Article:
As always, Pletcher's failings are due to bad luck, or some other mystical force that he is not responsible for...Beyer points out that Pletcher is an exceptional trainer when bringing horses back from appropriate rests...duh! What trainer wouldn't be successful when bringing those athletes, with those pedigrees back from appropriate rest? Maybe Pletcher is a butcher, just like Lukas...a trainer who just happens to push his horses to the brink in an effort to gain fame a glory for himself (primary) and his owners (secondary), with little regard or care for the horse...its a numbers game, take the best horses on the planet, put them through the meat grinder, and the ones that emerge are iron horses (usually 3-5 of his 100+ 2yos)...the others? Well, we don't hear about their retirements, breakdowns, abandonments, and the millions and millions of dollars wasted on horse flesh without any consequence to Mr. Pletcher (whose reputation just seems to grow to ridiculous proportions). Pletcher's horses usually fail at the KD because they breakdown, not because they run out of luck. So what is Pletcher's answer...? Just keep sending bigger contingents to the race. With 20% of the field (it would have undoubtedly been 30-40% had he not broken down several others), he now has a legitimate shot to hit the board... As I have said before, 200+ horses per year, no legitimately good older horses save a handful, that were developed from the start. Great promoter, bad trainer.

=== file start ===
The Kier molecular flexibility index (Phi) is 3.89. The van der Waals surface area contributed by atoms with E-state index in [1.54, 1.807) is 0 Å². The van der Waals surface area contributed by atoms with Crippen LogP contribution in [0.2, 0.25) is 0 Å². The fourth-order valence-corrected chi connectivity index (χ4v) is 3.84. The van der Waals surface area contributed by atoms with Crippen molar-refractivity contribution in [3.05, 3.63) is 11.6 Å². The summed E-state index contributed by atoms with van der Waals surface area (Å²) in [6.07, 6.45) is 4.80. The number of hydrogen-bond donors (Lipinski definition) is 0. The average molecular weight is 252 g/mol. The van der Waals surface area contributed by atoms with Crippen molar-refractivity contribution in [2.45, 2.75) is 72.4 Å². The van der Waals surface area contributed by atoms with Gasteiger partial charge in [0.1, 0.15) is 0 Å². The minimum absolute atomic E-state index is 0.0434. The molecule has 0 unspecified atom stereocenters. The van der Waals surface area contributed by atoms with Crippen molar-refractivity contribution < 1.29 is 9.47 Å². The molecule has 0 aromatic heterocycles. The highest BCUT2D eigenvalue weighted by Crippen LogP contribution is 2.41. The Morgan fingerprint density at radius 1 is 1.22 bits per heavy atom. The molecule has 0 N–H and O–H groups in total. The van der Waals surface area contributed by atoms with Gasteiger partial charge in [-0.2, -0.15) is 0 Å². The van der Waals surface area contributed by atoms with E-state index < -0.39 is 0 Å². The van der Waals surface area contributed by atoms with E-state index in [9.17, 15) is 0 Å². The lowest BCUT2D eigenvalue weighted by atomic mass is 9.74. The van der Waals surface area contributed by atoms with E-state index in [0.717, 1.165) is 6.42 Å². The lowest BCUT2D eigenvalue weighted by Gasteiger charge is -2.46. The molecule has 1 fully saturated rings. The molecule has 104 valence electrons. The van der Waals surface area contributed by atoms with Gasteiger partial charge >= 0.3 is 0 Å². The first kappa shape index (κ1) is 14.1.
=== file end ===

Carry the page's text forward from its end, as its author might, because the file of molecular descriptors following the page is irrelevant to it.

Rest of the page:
Pletcher has better stock than most every trainer in the country, so on an avg race day (thursday at Toga), chances are his horse is better than yours (purely numbers). He is going to win a lot of races taking his choice of his stock against your choice of your stock. However, in the KD. he faces all the best trainers who bring there BEST 3 year olds. It's not really his stock vs your stock, it's his best vs your best. That is a different animal. Eventually he will win what is considered his share of the KD.
- 1.Posted 08/29/2014 01:42PM
- 2.Posted 08/28/2014 11:49AM
- 3.Posted 08/26/2014 11:10AM
- 4.Posted 08/29/2014 11:08AM
- 5.Posted 08/28/2014 03:02PM